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Giving kids their own world: Adventure playgrounds come to C-U

This past March, around 100 kids of all ages gathered together to play outdoors. Instead of meeting in a conventional playground, they were given a variety of donated items — cardboard boxes, carpet tubes, straw bales, a gym mat, tires, rope, fabric, and tools — and invited to build their own play world with little to no instruction or intervention from adults. According to Anne LeBauer and Naomi Sukenik, the organizers of this pop-up event, the results were magical.

LeBauer and Sukenik are committed to fostering this kind of play, known as “adventure playgrounds,” in Champaign-Urbana.

“Adventure playgrounds started in Europe,” said LeBauer, and they have expanded to some cities in the U.S.

“They are staffed by adults, but the approach is hands-off. Adults reflect on what the kids need and provide it, but the kids build the playgrounds on their own with loose parts. That means that the playgrounds are always changing and adapting to suit kids’ needs depending on what stage of development they’re in. It’s amazing what they come up with if you leave them alone.”

After learning about adventure playgrounds, LeBauer was hooked on the idea that they offer kids the freedom to create their own spaces for play. She said that when she met Sukenik, an outdoors enthusiast and ropes expert, at a holiday party this past December, she immediately thought that those skills would be perfect for adventure playgrounds. 

Sukenik was also quickly capitvated by the idea of adventure playgrounds.

“I’ve always had the sense we need to be outdoors more and to get kids to be outdoors more in terms of play,” she said. “When I had children of my own, I realized that all I wanted is for them to play in the mud and use their limbs to figure out how the world works. When I heard about adventure playgrounds, I thought, this is what I want for my kids and what I want in my community.”

According to LeBauer and Sukenik, adventure playgrounds teach children conflict resolution, interpersonal skills, and how to solve the problems on their own. Adventure playground staff are trained in watching children play and knowing when it is necessary to intervene, and LeBauer and Sukenik are currently training through a play worker course to enhance these skills.  

“The theory is that if you let them try things, then they will understand what is dangerous,” said LeBauer. “They’re not going to wait till they’re older to take the risks. If you tell them no, they’re always testing to see what they can do. But if you let them try things, they can figure things out on their own.”

Although this approach might sound scary to some parents, LeBauer emphasized that kids get hurt less on adventure playgrounds than conventional playgrounds. “If you give kids freedom,” she said, “they’re generally more careful. I think people underestimate children and their ability to navigate around things and their ability for self-perseveration. Children are much more civilized than we give them credit for.”

At the adventure playground pop-up in March, kids quickly embraced the idea of autonomous play.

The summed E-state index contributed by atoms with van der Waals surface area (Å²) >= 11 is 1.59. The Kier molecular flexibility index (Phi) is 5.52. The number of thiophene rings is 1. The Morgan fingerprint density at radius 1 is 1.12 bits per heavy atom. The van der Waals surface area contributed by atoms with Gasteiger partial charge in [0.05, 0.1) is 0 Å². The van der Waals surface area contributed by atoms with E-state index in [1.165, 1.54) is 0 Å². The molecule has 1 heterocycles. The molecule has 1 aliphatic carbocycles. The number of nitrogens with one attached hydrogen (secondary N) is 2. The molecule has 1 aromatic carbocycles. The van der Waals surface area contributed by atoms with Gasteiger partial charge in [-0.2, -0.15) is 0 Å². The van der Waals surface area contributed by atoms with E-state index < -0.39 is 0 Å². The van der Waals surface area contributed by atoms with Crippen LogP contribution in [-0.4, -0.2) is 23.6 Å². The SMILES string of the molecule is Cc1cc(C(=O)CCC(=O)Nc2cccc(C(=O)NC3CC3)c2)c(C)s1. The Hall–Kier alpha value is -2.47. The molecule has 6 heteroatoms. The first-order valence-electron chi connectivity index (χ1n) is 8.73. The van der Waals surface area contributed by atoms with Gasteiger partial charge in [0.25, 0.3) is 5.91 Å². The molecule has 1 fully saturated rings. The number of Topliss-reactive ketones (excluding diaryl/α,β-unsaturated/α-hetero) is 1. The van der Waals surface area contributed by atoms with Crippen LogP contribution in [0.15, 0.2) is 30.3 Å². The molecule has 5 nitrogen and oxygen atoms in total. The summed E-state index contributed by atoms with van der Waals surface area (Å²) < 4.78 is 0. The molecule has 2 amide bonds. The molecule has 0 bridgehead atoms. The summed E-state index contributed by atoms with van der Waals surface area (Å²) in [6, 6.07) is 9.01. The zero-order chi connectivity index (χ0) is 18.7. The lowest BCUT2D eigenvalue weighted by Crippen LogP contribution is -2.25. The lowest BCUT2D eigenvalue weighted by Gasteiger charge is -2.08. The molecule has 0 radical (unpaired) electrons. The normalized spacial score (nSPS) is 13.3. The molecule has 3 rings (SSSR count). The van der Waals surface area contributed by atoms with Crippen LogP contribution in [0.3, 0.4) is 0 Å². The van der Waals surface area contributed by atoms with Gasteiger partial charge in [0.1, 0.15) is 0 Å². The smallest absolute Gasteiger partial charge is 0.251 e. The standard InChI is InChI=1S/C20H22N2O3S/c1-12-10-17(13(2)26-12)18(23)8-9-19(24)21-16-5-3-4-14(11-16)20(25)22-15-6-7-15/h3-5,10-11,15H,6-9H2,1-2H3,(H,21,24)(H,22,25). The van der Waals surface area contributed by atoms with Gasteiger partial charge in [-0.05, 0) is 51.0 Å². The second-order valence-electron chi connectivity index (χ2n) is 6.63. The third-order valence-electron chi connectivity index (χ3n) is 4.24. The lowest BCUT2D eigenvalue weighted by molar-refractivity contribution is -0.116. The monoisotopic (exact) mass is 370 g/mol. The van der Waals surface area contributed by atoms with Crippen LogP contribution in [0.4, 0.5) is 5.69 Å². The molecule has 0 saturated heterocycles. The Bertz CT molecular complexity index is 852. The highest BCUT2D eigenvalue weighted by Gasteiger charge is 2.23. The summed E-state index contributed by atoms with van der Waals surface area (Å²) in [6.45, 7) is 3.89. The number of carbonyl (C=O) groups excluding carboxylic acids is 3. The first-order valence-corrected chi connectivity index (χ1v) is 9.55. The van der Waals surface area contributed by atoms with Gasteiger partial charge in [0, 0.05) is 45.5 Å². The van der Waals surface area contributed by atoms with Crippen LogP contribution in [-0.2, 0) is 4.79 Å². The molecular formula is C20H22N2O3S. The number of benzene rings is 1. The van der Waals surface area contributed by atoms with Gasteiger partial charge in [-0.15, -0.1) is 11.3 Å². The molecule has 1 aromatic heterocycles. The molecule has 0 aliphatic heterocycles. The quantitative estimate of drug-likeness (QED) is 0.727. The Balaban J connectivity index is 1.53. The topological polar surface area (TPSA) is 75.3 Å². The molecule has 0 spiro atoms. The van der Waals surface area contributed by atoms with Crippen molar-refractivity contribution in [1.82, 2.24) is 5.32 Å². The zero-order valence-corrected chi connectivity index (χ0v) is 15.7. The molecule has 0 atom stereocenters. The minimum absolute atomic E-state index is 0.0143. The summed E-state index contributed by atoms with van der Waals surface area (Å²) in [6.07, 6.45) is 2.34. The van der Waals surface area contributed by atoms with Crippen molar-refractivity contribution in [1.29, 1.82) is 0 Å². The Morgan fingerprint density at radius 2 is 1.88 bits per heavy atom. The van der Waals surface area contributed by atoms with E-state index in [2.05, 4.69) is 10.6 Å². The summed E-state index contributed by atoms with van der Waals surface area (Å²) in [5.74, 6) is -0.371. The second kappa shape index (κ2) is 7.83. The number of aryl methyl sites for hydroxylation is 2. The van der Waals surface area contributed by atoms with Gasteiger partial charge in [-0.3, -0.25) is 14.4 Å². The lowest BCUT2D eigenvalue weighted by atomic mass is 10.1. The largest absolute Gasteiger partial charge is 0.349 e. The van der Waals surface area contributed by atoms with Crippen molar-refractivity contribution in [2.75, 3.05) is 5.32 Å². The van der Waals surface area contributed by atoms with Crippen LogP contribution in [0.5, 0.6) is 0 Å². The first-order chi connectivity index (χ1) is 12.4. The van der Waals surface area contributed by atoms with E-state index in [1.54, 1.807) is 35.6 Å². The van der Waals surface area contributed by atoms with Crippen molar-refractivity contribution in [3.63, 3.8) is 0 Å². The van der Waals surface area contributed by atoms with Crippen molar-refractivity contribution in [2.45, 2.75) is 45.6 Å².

“I have three very distinct memories,” said Sukenik. “First, three girls came in and saw cardboard boxes. Right away, they started building a house. They put in a carpet, and then they made rules about not putting shoes on in the house. All these other kids started joining in. None of them knew each other, but they started collaborating right away. Another thing was the mud pit. Kids started digging a hole and filled it with water. One kid wasn’t strong enough to lift it by himself, so three kids helped him fill a bucket and pour it into the pit. They eventually made what they called a ‘mud jacuzzi.’ I watched as kids took off their shoes, slowly took a step in, and then immersed themselves completely. They were testing their boundaries and seeing if it was okay before they jumped in. That experience helped us learn that kids should bring a towel and change of clothes to these events!”

“Another thing,” Sukenik continued, “was that one kid tried to make a structure out of straw bales to jump off. He couldn’t move some of the heavier items, so he got other kids to help him move them. I saw that when kids have an interest, they can learn to motivate others to get involved. I think that’s incredible. I think that’s something that’s missing in today’s playgrounds. I would love to see my kids play like that more.”

For now, adventure playgrounds are continuing as pop-ups, and the next event is this Saturday at 2 p.m. in Champaign. But LeBauer and Sukenik have plans to make adventure playgrounds a more permanent part of Champaign-Urbana. They are currently in discussions with the directors of both park districts to incorporate adventure playground pop-ups into the parks’ summer programming, and they are also reaching out to afterschool coordinators to see if adventure playgrounds can play a role in public schools. 

Ultimately, LeBauer and Sukenik would like acquire space for a permanent adventure playground. “We would just need one acre,” said LeBauer, “to make an adventure playground available all the time.”

Photos by Abigail Bobrow

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